3. The method of claim 1, wherein a cell global identity of the cell is stored in a first list when the second RAT is determined to be available in the cell, or is stored in a second list when the second RAT is determined to be unavailable in the cell,
wherein the first list identifies one or more cells of the first RAT in which the second RAT is available, and
wherein the second list identifies one or more cells of the first RAT in which the second RAT is unavailable.
4. The method of claim 3, wherein an icon indicating availability of the second RAT is displayed when the cell on which the UE is camped is identified in the first list, and is not displayed when the cell on which the UE is camped is identified in the second list.
5. The method of claim 1, wherein the second RAT is determined to be available in the cell when the cell search detects at least one available cell of the second RAT, or wherein the second RAT is determined to be unavailable in the cell when a configured number of cell searches fail to detect at least one available cell of the second RAT.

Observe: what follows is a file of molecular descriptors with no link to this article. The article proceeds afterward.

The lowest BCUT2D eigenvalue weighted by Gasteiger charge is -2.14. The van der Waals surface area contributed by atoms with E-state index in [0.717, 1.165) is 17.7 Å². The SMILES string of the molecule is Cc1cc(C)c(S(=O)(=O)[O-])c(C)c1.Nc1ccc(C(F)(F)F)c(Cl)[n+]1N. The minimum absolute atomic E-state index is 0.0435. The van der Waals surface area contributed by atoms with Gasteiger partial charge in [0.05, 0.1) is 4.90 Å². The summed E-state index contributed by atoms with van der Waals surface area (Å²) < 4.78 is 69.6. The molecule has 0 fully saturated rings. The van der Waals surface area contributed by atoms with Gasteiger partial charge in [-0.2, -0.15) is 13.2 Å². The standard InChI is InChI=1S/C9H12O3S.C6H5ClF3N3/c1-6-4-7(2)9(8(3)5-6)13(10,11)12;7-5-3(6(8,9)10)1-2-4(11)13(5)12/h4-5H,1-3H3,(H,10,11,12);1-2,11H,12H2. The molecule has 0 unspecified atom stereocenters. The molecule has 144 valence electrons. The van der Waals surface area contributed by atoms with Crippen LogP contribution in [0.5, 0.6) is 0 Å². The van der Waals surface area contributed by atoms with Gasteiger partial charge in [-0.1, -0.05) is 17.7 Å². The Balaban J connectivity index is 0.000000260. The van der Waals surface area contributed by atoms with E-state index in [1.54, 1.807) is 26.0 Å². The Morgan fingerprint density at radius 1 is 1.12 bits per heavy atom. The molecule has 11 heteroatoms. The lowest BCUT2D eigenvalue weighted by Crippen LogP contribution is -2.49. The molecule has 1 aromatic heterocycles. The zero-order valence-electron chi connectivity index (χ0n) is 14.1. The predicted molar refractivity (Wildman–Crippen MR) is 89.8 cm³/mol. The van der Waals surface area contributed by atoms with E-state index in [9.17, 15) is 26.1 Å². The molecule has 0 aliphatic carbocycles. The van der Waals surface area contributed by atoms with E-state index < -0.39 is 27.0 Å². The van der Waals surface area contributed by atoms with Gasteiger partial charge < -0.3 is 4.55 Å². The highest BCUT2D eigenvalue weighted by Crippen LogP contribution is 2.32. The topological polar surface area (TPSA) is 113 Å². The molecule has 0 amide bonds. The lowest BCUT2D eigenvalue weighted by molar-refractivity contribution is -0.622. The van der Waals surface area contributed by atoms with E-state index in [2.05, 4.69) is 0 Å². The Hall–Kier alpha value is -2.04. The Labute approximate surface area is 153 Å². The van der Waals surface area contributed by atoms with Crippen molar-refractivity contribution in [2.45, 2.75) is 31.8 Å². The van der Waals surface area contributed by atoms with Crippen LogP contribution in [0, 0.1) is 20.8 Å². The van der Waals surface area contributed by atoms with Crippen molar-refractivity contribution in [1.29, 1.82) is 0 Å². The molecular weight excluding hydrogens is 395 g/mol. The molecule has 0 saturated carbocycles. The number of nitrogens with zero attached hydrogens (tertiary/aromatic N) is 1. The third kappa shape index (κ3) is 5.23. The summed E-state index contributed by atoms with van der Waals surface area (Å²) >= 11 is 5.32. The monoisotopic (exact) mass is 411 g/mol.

6. The method of claim 1, wherein the second RAT is determined to be available or unavailable based at least in part on:
the cell search for the second RAT,
whether system information is received that indicates that the second RAT is available in the cell,
whether system information is received that indicates one or more available frequencies of the second RAT in the cell,
whether one or more measurement objects associated with the second RAT are received in the cell,
a determination of whether the cell is associated with one or more restrictions relating to the second RAT in the cell, or
some combination thereof.
7. The method of claim 6, wherein the determination of whether the cell is associated with the one or more restrictions is based at least in part on one or more of:
whether an indication that the second RAT is restricted in the cell is included in an attach accept message or a tracking area update accept message,
whether the UE is in a limited service mode or a barred cell,
whether the UE is in an out of service state or a radio link failure state,
whether the UE is camped on a 2G or a 3G cell,
whether an indication is received that the second RAT is operating in only a standalone mode in the cell, or
some combination thereof.
8. The method of claim 1, wherein a periodic search and measurement associated with the second RAT is not performed in the cell when the second RAT is determined to be unavailable in the cell.